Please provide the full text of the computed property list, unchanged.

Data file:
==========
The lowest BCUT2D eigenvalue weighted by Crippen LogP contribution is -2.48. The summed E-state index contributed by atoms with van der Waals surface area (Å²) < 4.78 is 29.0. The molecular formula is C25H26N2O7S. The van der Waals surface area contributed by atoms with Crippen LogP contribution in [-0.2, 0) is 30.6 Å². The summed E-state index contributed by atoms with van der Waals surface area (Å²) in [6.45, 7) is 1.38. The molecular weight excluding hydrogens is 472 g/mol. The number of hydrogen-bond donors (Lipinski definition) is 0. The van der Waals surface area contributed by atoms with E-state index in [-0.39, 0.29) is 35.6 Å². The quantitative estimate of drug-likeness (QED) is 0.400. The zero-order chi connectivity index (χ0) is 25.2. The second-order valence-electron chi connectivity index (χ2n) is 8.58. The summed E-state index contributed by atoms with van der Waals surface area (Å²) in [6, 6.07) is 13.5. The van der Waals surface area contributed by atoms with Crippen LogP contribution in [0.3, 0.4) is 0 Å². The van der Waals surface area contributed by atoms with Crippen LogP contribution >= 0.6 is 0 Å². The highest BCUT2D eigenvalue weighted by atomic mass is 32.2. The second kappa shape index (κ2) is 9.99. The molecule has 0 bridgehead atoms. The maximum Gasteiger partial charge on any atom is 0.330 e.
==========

The lowest BCUT2D eigenvalue weighted by Crippen LogP contribution is -2.48. The summed E-state index contributed by atoms with van der Waals surface area (Å²) < 4.78 is 29.0. The molecular formula is C25H26N2O7S. The van der Waals surface area contributed by atoms with Crippen LogP contribution in [-0.2, 0) is 30.6 Å². The summed E-state index contributed by atoms with van der Waals surface area (Å²) in [6.45, 7) is 1.38. The molecular weight excluding hydrogens is 472 g/mol. The number of hydrogen-bond donors (Lipinski definition) is 0. The van der Waals surface area contributed by atoms with E-state index in [-0.39, 0.29) is 35.6 Å². The quantitative estimate of drug-likeness (QED) is 0.400. The zero-order chi connectivity index (χ0) is 25.2. The second-order valence-electron chi connectivity index (χ2n) is 8.58. The summed E-state index contributed by atoms with van der Waals surface area (Å²) in [6, 6.07) is 13.5. The van der Waals surface area contributed by atoms with Crippen LogP contribution in [0.3, 0.4) is 0 Å². The van der Waals surface area contributed by atoms with Crippen LogP contribution >= 0.6 is 0 Å². The highest BCUT2D eigenvalue weighted by atomic mass is 32.2. The second kappa shape index (κ2) is 9.99. The molecule has 0 bridgehead atoms. The maximum Gasteiger partial charge on any atom is 0.330 e.